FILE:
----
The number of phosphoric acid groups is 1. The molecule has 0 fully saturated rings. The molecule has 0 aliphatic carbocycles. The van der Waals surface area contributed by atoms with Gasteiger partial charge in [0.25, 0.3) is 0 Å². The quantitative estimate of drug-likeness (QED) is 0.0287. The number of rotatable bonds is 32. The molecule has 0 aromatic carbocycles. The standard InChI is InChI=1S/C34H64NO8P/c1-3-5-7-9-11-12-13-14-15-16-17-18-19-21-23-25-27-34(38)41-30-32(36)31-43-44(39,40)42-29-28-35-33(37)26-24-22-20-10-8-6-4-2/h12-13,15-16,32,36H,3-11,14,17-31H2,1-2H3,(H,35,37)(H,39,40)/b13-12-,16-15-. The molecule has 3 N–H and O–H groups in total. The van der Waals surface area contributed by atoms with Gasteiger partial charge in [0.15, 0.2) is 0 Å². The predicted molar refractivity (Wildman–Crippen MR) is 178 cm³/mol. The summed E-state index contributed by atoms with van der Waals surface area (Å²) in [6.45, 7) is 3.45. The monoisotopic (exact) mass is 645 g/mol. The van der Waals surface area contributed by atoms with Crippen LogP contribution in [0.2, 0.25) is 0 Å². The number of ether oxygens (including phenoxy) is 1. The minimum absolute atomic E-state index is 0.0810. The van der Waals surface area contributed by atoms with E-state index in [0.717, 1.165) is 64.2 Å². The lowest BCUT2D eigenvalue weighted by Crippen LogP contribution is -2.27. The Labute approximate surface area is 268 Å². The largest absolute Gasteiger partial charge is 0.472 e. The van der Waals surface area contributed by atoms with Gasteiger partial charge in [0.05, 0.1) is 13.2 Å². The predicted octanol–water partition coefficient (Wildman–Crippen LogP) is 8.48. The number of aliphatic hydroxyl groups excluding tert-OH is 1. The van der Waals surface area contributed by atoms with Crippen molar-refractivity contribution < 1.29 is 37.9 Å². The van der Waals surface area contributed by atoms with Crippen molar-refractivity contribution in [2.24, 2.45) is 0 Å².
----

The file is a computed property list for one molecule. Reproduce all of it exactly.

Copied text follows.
The number of phosphoric acid groups is 1. The molecule has 0 fully saturated rings. The molecule has 0 aliphatic carbocycles. The van der Waals surface area contributed by atoms with Gasteiger partial charge in [0.25, 0.3) is 0 Å². The quantitative estimate of drug-likeness (QED) is 0.0287. The number of rotatable bonds is 32. The molecule has 0 aromatic carbocycles. The standard InChI is InChI=1S/C34H64NO8P/c1-3-5-7-9-11-12-13-14-15-16-17-18-19-21-23-25-27-34(38)41-30-32(36)31-43-44(39,40)42-29-28-35-33(37)26-24-22-20-10-8-6-4-2/h12-13,15-16,32,36H,3-11,14,17-31H2,1-2H3,(H,35,37)(H,39,40)/b13-12-,16-15-. The molecule has 3 N–H and O–H groups in total. The van der Waals surface area contributed by atoms with Gasteiger partial charge in [0.15, 0.2) is 0 Å². The predicted molar refractivity (Wildman–Crippen MR) is 178 cm³/mol. The summed E-state index contributed by atoms with van der Waals surface area (Å²) in [6.45, 7) is 3.45. The monoisotopic (exact) mass is 645 g/mol. The van der Waals surface area contributed by atoms with Crippen LogP contribution in [0.2, 0.25) is 0 Å². The number of ether oxygens (including phenoxy) is 1. The minimum absolute atomic E-state index is 0.0810. The van der Waals surface area contributed by atoms with E-state index in [0.717, 1.165) is 64.2 Å². The lowest BCUT2D eigenvalue weighted by Crippen LogP contribution is -2.27. The Labute approximate surface area is 268 Å². The largest absolute Gasteiger partial charge is 0.472 e. The van der Waals surface area contributed by atoms with Gasteiger partial charge in [0.05, 0.1) is 13.2 Å². The predicted octanol–water partition coefficient (Wildman–Crippen LogP) is 8.48. The number of aliphatic hydroxyl groups excluding tert-OH is 1. The van der Waals surface area contributed by atoms with Crippen molar-refractivity contribution < 1.29 is 37.9 Å². The van der Waals surface area contributed by atoms with Crippen molar-refractivity contribution in [2.24, 2.45) is 0 Å².